These drivers are still on the market
Carl Edwards appears relieved to have his plans finalized to continue with the No. 99 Ford for the future.
It was clear that his main objective — to race for a championship-caliber organization — has been realized.
Considering that Edwards leads the Sprint Cup point standings, he didn’t have to look very far.
“I’m just excited to move forward,” Edwards said. “This team is in a position that we’ve never been in before. We feel that we’re fast for the right reasons, and we have the opportunity to go out here and win this championship, so I’m glad this is behind us.”
Jack Roush acknowledged that he endured his share of “some sleepless nights,” but on Friday he said: “Words can’t describe how happy all of Roush Fenway is to . . . have (Edwards) agree for 2012 and beyond to extend his association with us.”
Now that the Edwards sweepstakes has ended with Ford and Roush Fenway Racing secured its franchise Sprint Cup driver, who’s left on the free-agent market?
Here are the top prospects:
1) Clint Bowyer — Bowyer said his plan all along is to remain in the No. 33 Chevrolet at Richard Childress Racing.
“We’re working on it,” Bowyer said Friday. “That is the biggest thing as far as contract stuff. I feel like we are getting close and we are working on it, and hopefully we’ll have that done.
“But right now, I’m not worried about that at all. I’m worried about getting this thing back in the Chase and taking care of business on the race track. Those two DNFs in a row killed us. That took us from seventh-eighth in points to 12th, outside looking in.”
Childress has made Bowyer an offer and reiterated Friday that “it’s in his hands.”
Certainly, qualifying for the Chase for the Championship would only enhance Bowyer’s marketability when it comes to attracting sponsorship. One sponsor that has been mentioned as a possible primary sponsor replacement is 5-hour ENERGY for the No. 33 Chevrolet, as General Mills is expected to cut back its involvement.
At 31, Bowyer has plenty of blue sky ahead of him and has yet to reach his performance peak. Unless Joe Gibbs Racing elects to make a change with the No. 20 car or Jack Roush shifts plans with the No. 6 Ford, any move for Bowyer right now would be a step down.
2) Brian Vickers — Regardless of Red Bull Racing’s status for 2012, Vickers’ contract was up at the end of this season.
But no one is talking about Vickers, who is 27th in points and was sidelined for most of last season with blood clots. Prior to his illness, he won just one race since he moved to Red Bull and made one Chase berth.
Vickers, 27, has been mentioned as a possible candidate at Michael Waltrip Racing —but not by any of the top principals at that organization.
3) Mark Martin — Martin, 52, remains one of the most popular drivers in NASCAR. But in his final season with Hendrick Motorsports, he’s 18th in the point standings.
With 16 races remaining in the season, Martin’s name has not been mentioned much in Cup circles other than by Red Bull as a possible mentor to Cole Whitt.
On the Nationwide side, two teams that have been suggested is Kyle Busch Motorsports — should Busch move in that direction — and JRMotorsports as a driver/adviser to Danica Patrick.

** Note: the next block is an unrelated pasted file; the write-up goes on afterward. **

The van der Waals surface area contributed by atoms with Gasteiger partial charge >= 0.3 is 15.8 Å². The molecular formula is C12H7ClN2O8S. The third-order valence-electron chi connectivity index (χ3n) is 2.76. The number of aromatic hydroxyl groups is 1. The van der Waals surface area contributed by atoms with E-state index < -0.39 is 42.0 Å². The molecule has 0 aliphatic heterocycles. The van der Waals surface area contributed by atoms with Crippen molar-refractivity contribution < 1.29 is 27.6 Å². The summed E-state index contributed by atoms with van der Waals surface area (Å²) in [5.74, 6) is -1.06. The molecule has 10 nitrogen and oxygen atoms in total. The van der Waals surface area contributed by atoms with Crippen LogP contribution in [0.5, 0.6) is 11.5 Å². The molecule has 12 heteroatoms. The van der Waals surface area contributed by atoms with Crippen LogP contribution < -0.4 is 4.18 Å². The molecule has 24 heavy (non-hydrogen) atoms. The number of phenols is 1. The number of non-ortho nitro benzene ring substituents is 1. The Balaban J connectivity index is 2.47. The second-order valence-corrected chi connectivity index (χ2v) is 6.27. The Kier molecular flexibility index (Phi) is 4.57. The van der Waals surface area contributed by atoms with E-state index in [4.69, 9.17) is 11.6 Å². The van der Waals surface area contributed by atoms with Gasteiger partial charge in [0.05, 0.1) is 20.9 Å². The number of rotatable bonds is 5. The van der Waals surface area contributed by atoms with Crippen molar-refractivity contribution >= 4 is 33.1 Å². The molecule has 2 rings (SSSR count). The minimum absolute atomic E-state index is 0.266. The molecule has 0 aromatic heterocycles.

When Dale Earnhardt Jr. was asked about Martin, he replied, “We can’t consider adding to our program without money. And money is tight.”
However, Earnhardt admits that Martin as a driving teacher is “awesome.”
“He’s mentored me my entire career, and I can’t count on both hands how many drivers he’s helped and he continues to help today,” Earnhardt said. “He does it just out of his own free will. He just enjoys racing and he enjoys helping people get better. He likes to see his advice go to work and prove people on the race track, and he’s been doing that for years.”
4) Danica Patrick — Nothing official has leaked from the Patrick camp, but multiple sources say a deal has been crafted at JRM that includes a full season in the Nationwide Series next season.
On Friday, Earnhardt said he had “nothing new to report” on her contract talks, but added he wasn’t “in the middle of it.”
“I guess they’re still moving forward,” Earnhardt said. “I don’t know nothing that I didn’t know last week.”
One scenario had Patrick running the full Nationwide Series in 2012, plus a limited Sprint Cup schedule with Stewart Haas Racing. On Friday, however, Tony Stewart said, “I’ve heard all kinds of stuff, (but) can’t say anything.”
Despite General Motors returning to IndyCar next season, it is unclear whether Patrick would compete in the Indy 500 despite the lack of a conflict with Nationwide racing, as Saturday is an off-day during the Memorial Day weekend.
During the Indy 500 weekend, Patrick said the ability to compete in the “Greatest Spectacle in Racing” would not ultimately affect her decision to come to NASCAR.
Patrick added, “I don’t have a date set when a decision and some kind of announcement is necessary. There’s no way to know really how quickly or slowly these things come together. It sounds like a cop-out, but as long as it’s before the season starts next year — no matter what I do — it will allow me to do the kind of testing I need to prepare for the year. That’s all that really matters.”